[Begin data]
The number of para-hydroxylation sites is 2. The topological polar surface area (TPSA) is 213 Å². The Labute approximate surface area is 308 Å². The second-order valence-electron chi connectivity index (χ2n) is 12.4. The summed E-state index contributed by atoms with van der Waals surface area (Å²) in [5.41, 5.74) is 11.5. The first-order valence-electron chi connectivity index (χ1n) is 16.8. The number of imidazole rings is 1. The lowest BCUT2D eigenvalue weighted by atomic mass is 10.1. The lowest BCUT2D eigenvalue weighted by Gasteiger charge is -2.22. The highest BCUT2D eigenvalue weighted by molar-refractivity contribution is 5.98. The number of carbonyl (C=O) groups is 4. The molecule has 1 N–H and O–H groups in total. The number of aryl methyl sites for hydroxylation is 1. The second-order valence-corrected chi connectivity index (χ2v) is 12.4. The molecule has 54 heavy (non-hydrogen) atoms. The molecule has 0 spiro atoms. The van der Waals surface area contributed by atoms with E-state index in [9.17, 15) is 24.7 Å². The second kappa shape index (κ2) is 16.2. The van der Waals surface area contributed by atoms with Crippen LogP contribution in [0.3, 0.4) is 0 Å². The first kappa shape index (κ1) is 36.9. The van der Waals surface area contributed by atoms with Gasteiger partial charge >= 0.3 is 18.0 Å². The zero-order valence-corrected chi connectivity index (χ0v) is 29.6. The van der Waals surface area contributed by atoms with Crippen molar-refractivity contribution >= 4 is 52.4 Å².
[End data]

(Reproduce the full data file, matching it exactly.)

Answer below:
The number of para-hydroxylation sites is 2. The topological polar surface area (TPSA) is 213 Å². The Labute approximate surface area is 308 Å². The second-order valence-electron chi connectivity index (χ2n) is 12.4. The summed E-state index contributed by atoms with van der Waals surface area (Å²) in [5.41, 5.74) is 11.5. The first-order valence-electron chi connectivity index (χ1n) is 16.8. The number of imidazole rings is 1. The lowest BCUT2D eigenvalue weighted by atomic mass is 10.1. The lowest BCUT2D eigenvalue weighted by Gasteiger charge is -2.22. The highest BCUT2D eigenvalue weighted by molar-refractivity contribution is 5.98. The number of carbonyl (C=O) groups is 4. The molecule has 1 N–H and O–H groups in total. The number of aryl methyl sites for hydroxylation is 1. The second-order valence-corrected chi connectivity index (χ2v) is 12.4. The molecule has 54 heavy (non-hydrogen) atoms. The molecule has 0 spiro atoms. The van der Waals surface area contributed by atoms with E-state index in [9.17, 15) is 24.7 Å². The second kappa shape index (κ2) is 16.2. The van der Waals surface area contributed by atoms with Crippen LogP contribution in [0.3, 0.4) is 0 Å². The first kappa shape index (κ1) is 36.9. The van der Waals surface area contributed by atoms with Gasteiger partial charge >= 0.3 is 18.0 Å². The zero-order valence-corrected chi connectivity index (χ0v) is 29.6. The van der Waals surface area contributed by atoms with Crippen molar-refractivity contribution >= 4 is 52.4 Å².